After missing two months last spring due to blood clots, Kirsten Flipkens' ranking was so low she couldn't even get into Wimbledon qualifying - but her love for the sport kept her fighting back.
WTA Staff

LONDON, England - While a lot of the focus at Wimbledon has been on the huge upsets that have taken place over the last two weeks, there has been just about as feel good a story as possible brewing in the bottom half of the draw, as Kirsten Flipkens has continued her inspiring ascent to greatness.

Having spent years as a Top 100 player, Flipkens' career - and her life - were turned upside down last spring. Blood clots caused her to sit out for two months, during which she lost the support of her federation and watched her ranking plummet. She would go as far down as No.262 in the world, and at this time last year she couldn't even get into Wimbledon qualies. Needless to say, times were tough.

"I had lost the support of the federation and not many people still believed in me," Flipkens told about the ordeal. "When everything is going well, everyone's your friend. But in hard times you learn who your friends are. But I knew I could fight back and prove them all wrong."

And that she did - she racked up dozens of wins on the ITF Women's Circuit during the summer then captured her first WTA title at Québec City in the fall, finishing the year just outside the Top 50. She didn't stop there, either, breaking the Top 50 going into the Australian Open, reaching her first Grand Slam second week at the Australian Open, breaking the Top 20 after the French Open and then reaching another final just before Wimbledon, at the grass court tune-up event in 's-Hertogenbosch.

Hard to believe, but the Belgian has taken it to a whole new level at the big one, Wimbledon, making her first Grand Slam semifinal on Tuesday with a dazzling win over 2011 champion Petra Kvitova.

Having made the quarterfinals without dropping a set, the No.20-seeded Flipkens lost a tight first set but rebounded in a big way, her big forehands, lethal slices and sharp net play just too much for Kvitova, and with an emphatic ace she closed out the No.8-seeded Czech on Centre Court, 46 63 64.

"I think I still don't really realize what I've managed to go through today and what I've achieved today," Flipkens said in her press conference. "Last year, as everybody knows already, I didn't even get into the qualifying of Wimbledon. I was ranked No.262; today I'm a semifinalist in a Grand Slam.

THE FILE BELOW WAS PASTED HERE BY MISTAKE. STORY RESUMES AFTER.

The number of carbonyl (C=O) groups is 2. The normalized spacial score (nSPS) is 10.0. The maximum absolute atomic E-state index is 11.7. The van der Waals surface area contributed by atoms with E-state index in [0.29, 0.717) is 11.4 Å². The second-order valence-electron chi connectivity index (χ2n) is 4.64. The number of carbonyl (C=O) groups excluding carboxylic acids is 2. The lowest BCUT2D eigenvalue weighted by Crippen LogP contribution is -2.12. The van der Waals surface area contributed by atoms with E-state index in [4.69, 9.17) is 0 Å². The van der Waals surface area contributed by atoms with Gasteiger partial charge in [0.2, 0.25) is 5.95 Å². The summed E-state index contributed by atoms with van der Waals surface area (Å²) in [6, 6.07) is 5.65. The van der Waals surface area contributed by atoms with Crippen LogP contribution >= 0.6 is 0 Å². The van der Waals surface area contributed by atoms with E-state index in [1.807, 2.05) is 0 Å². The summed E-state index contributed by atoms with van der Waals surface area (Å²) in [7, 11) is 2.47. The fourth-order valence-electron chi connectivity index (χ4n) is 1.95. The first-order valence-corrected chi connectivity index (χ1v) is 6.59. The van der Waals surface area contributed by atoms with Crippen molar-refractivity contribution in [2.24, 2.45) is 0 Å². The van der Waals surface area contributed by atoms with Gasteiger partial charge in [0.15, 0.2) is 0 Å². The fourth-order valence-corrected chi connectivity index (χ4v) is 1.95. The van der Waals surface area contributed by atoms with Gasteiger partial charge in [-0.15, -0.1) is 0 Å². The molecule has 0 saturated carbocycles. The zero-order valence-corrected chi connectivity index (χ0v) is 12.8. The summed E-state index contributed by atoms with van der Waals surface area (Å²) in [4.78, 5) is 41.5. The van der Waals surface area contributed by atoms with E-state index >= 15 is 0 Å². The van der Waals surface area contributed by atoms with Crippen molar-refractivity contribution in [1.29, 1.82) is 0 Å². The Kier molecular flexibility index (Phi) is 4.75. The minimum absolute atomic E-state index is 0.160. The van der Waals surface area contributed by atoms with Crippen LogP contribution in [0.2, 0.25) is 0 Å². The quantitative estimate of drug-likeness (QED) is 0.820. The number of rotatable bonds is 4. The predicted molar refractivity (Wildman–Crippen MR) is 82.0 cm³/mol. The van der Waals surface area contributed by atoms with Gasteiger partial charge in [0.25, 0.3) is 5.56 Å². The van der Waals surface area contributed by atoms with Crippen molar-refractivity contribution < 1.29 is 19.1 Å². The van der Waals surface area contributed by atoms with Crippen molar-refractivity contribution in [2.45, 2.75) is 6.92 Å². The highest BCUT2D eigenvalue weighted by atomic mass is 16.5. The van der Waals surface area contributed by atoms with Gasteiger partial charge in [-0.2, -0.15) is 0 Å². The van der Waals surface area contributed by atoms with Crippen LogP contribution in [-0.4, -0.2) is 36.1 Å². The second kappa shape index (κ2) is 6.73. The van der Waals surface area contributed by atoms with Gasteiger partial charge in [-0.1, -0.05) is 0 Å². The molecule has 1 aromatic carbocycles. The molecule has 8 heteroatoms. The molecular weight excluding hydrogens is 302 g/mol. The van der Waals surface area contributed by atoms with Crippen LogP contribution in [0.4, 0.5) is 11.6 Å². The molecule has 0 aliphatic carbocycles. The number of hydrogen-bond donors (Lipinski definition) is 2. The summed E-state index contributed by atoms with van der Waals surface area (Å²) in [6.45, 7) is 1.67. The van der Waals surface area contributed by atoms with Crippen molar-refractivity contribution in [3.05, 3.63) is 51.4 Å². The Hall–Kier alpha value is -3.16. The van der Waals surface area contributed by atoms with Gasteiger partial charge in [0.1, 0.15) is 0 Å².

"It's a dream - more than a dream - coming true. There are no words."

After all the setbacks, what kept her going is what keeps all the biggest champions going.

"The love for the sport," Flipkens said. "I think I've been through a lot of ups and downs throughout my career. I've had so many injuries. Even after the juniors - I was a world champion junior, then the year after I had a really bad back injury. All the doctors said my career would be over normally. But I'm just the kind of person that doesn't like to break, and I just keep on fighting back every time.

"Yeah, I don't regret my decision last year to keep fighting back."

The theme of fighting back was carried right into her latest victory over Kvitova, who wasn't just a former champion here, but a standout every year - she had won 19 of her last 21 matches here.

"I think in the first set she played really, really well," Flipkens said of Kvitova's performance. "She was putting me under pressure from the first moment. Normally my kind of game is to come to the net as often as I can. I think at 64 32 for her, that was the first time I was able to come to the net. She's just a great champion. Of course I had nothing to lose today - but you still have to go out there and do it.

"I never expected this to happen in my life. It was already a great performance that I managed to get into the fourth round in the Australian Open this year, but being in the semifinals of a Grand Slam, of the biggest tournament of the year, it has no words. I never expected I would come this far."